Last year's report noted certain reorganisation in the administration of the Computing Laboratory, and in particular the formation of a Computing Service Committee to oversee the work of the Computing Service.
In practice the Computing Service report is now the responsibility of that Committee, but since the Committee existed only for part of the year the writing of the present report has been delegated to the Director of the Laboratory and the Computer Manager.
Last time we announced the appointment of the Computer Manager, the probability of acquiring a new machine at a capital cost of some £900,000, and the provision of a new building to house this machine and the Computing Service staff. The year 1969-70 was essentially spent in developing these projects, and this report gives the main results of the progress achieved.
In July 1969 the configuration details of the 1906A had been settled, and Oxford had proposed performance standards which the computer should satisfy at various stages. Starting in November, 1969, and rising to a peak of activity in March, 1970, meetings were held with the Computer Board, H.M.S.O., I.C.L. and representatives of the other 1906A Universities to settle the details of the contract. One of the contractual conditions was that the 1906A should execute in less than 90 minutes a specified sequence of jobs representing an 8-hour shift on KDF9. This "benchmark" test was successfully performed on the prototype 1906A in April 1970, the time being about 86 minutes, and it is gratifying to report that the time has been subsequently appreciably reduced to 46 minutes on Oxford’s own 1906A.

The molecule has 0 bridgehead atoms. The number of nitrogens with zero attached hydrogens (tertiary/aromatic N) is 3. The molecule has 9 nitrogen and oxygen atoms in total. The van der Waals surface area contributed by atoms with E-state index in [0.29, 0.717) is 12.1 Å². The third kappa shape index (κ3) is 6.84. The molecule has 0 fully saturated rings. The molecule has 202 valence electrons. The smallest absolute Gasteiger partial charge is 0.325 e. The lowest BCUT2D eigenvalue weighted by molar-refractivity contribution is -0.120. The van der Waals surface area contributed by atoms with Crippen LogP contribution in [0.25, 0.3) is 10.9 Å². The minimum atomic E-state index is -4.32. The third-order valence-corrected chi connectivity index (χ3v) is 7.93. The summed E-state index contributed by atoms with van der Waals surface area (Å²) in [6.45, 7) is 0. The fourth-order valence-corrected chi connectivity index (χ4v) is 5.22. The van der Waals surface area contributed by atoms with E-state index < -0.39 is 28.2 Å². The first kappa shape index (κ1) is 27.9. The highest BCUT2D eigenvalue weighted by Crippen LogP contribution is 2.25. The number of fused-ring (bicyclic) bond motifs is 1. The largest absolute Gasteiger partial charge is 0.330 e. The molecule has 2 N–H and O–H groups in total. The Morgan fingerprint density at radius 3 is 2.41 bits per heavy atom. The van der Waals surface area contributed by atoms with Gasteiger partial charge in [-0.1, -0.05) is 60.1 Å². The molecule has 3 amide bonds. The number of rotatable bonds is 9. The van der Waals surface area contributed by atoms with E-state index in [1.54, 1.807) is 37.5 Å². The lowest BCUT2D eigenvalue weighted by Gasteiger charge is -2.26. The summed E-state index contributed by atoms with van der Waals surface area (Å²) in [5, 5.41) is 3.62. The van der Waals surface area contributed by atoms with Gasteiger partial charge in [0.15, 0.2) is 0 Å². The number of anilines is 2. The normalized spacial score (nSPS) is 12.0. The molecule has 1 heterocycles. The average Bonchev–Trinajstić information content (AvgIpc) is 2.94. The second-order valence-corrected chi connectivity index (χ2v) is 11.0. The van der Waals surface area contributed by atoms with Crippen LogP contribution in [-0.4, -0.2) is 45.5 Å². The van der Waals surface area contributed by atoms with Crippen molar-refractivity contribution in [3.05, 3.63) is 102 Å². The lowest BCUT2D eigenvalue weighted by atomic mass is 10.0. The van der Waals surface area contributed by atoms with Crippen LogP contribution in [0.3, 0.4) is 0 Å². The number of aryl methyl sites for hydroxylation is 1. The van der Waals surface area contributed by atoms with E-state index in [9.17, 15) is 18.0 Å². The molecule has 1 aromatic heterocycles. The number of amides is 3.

There is therefore considerable optimism that this machine will prove to be a good "buy", at least for the next few years, and this is particularly important since the saturated state of KDF9 shows no sign of easing. Indeed the demand for computing facilities has grown so large that the turn-round time has increased to a quite unsatisfactory amount.
An application by the General Board to the Computer Board for the support of additional staff for the Computing Service (and for various other recurrent costs) had a reasonably favourable response. The full application would bring the total service staff to 49, an increase of about 30, and the Computer Board found itself unable at that time to support three of the seniors and four of the juniors in this list. They did, however, promise to keep these requests sympathetically in mind, and would be prepared to reconsider them after a short period of 1906A operation. They approved grants to meet all expenses of £24,000 for the costs prior to scheduled acceptance, £135,000 for the first year's operation, and a non-recurrent £16,000 for ancillary equipment.
At the end of the year under consideration the new computer building in the Tongue area was scheduled for completion by September 1970, in time to house the new machine. Together with houses 17 and 19 Banbury Road (and with some possibilities relating to 15 Banbury Road) this provided enough space for the 1906A and its ancillary equipment, for all the staff of the Computing Service and for some thinking and library space for users. All this represents a considerable advance on any previous such arrangements, and completes the record of a rather satisfactory year's start to the future of the expanded Computing Service.
L. Fox & F.A. Scott,
for Computing Service Committee
21 May 1971